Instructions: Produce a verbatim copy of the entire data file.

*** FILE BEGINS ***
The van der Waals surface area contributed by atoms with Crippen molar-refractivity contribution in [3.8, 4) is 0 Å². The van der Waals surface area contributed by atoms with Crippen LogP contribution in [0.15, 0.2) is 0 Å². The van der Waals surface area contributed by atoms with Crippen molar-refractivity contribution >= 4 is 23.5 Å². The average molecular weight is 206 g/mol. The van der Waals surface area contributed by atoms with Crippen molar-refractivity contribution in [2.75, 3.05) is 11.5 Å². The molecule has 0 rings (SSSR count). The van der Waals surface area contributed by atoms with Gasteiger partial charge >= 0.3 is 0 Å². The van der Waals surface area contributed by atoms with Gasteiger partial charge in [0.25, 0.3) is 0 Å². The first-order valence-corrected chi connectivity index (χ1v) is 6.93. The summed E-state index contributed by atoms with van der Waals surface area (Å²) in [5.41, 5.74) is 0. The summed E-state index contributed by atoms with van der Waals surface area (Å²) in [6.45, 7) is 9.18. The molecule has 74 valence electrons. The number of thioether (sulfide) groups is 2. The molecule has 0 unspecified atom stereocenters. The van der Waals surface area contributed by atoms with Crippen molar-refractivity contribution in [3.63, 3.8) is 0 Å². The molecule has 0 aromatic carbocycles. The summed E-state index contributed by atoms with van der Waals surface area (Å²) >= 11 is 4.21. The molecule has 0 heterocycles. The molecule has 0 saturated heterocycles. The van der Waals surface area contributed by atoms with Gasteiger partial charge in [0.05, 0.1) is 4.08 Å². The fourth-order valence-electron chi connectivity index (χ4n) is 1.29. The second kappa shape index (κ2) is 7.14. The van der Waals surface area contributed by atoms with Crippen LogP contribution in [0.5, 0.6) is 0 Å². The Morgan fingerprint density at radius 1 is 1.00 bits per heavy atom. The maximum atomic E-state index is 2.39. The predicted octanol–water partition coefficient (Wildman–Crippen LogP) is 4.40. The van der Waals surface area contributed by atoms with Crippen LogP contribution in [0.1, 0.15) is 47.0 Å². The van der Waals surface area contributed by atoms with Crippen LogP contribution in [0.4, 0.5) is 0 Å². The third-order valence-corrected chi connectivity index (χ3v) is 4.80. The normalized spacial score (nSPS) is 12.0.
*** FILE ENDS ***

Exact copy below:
The van der Waals surface area contributed by atoms with Crippen molar-refractivity contribution in [3.8, 4) is 0 Å². The van der Waals surface area contributed by atoms with Crippen LogP contribution in [0.15, 0.2) is 0 Å². The van der Waals surface area contributed by atoms with Crippen molar-refractivity contribution >= 4 is 23.5 Å². The average molecular weight is 206 g/mol. The van der Waals surface area contributed by atoms with Crippen molar-refractivity contribution in [2.75, 3.05) is 11.5 Å². The molecule has 0 rings (SSSR count). The van der Waals surface area contributed by atoms with Gasteiger partial charge >= 0.3 is 0 Å². The van der Waals surface area contributed by atoms with Gasteiger partial charge in [0.25, 0.3) is 0 Å². The first-order valence-corrected chi connectivity index (χ1v) is 6.93. The summed E-state index contributed by atoms with van der Waals surface area (Å²) in [5.41, 5.74) is 0. The summed E-state index contributed by atoms with van der Waals surface area (Å²) in [6.45, 7) is 9.18. The molecule has 74 valence electrons. The number of thioether (sulfide) groups is 2. The molecule has 0 unspecified atom stereocenters. The van der Waals surface area contributed by atoms with Crippen molar-refractivity contribution in [3.63, 3.8) is 0 Å². The molecule has 0 aromatic carbocycles. The summed E-state index contributed by atoms with van der Waals surface area (Å²) >= 11 is 4.21. The molecule has 0 heterocycles. The molecule has 0 saturated heterocycles. The van der Waals surface area contributed by atoms with Gasteiger partial charge in [0.05, 0.1) is 4.08 Å². The fourth-order valence-electron chi connectivity index (χ4n) is 1.29. The second kappa shape index (κ2) is 7.14. The van der Waals surface area contributed by atoms with Crippen LogP contribution in [0.5, 0.6) is 0 Å². The Morgan fingerprint density at radius 1 is 1.00 bits per heavy atom. The maximum atomic E-state index is 2.39. The predicted octanol–water partition coefficient (Wildman–Crippen LogP) is 4.40. The van der Waals surface area contributed by atoms with Crippen LogP contribution in [0.1, 0.15) is 47.0 Å². The van der Waals surface area contributed by atoms with Crippen LogP contribution in [0.4, 0.5) is 0 Å². The third-order valence-corrected chi connectivity index (χ3v) is 4.80. The normalized spacial score (nSPS) is 12.0.